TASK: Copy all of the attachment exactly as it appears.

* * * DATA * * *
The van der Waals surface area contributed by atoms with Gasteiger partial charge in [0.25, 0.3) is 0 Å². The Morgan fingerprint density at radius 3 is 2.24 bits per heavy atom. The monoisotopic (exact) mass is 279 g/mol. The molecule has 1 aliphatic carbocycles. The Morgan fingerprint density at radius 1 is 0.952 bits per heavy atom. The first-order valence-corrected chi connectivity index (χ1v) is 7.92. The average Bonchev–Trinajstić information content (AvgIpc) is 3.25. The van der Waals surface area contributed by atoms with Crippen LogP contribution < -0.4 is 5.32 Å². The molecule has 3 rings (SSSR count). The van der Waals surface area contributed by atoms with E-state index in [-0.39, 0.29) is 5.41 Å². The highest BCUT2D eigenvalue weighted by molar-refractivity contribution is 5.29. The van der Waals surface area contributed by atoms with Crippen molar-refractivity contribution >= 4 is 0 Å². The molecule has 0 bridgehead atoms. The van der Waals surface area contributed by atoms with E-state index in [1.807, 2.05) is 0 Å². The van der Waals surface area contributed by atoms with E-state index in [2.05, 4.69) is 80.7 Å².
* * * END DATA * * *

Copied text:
The van der Waals surface area contributed by atoms with Gasteiger partial charge in [0.25, 0.3) is 0 Å². The Morgan fingerprint density at radius 3 is 2.24 bits per heavy atom. The monoisotopic (exact) mass is 279 g/mol. The molecule has 1 aliphatic carbocycles. The Morgan fingerprint density at radius 1 is 0.952 bits per heavy atom. The first-order valence-corrected chi connectivity index (χ1v) is 7.92. The average Bonchev–Trinajstić information content (AvgIpc) is 3.25. The van der Waals surface area contributed by atoms with Crippen LogP contribution < -0.4 is 5.32 Å². The molecule has 3 rings (SSSR count). The van der Waals surface area contributed by atoms with E-state index in [-0.39, 0.29) is 5.41 Å². The highest BCUT2D eigenvalue weighted by molar-refractivity contribution is 5.29. The van der Waals surface area contributed by atoms with Crippen molar-refractivity contribution >= 4 is 0 Å². The molecule has 0 bridgehead atoms. The van der Waals surface area contributed by atoms with E-state index in [1.807, 2.05) is 0 Å². The van der Waals surface area contributed by atoms with E-state index in [2.05, 4.69) is 80.7 Å².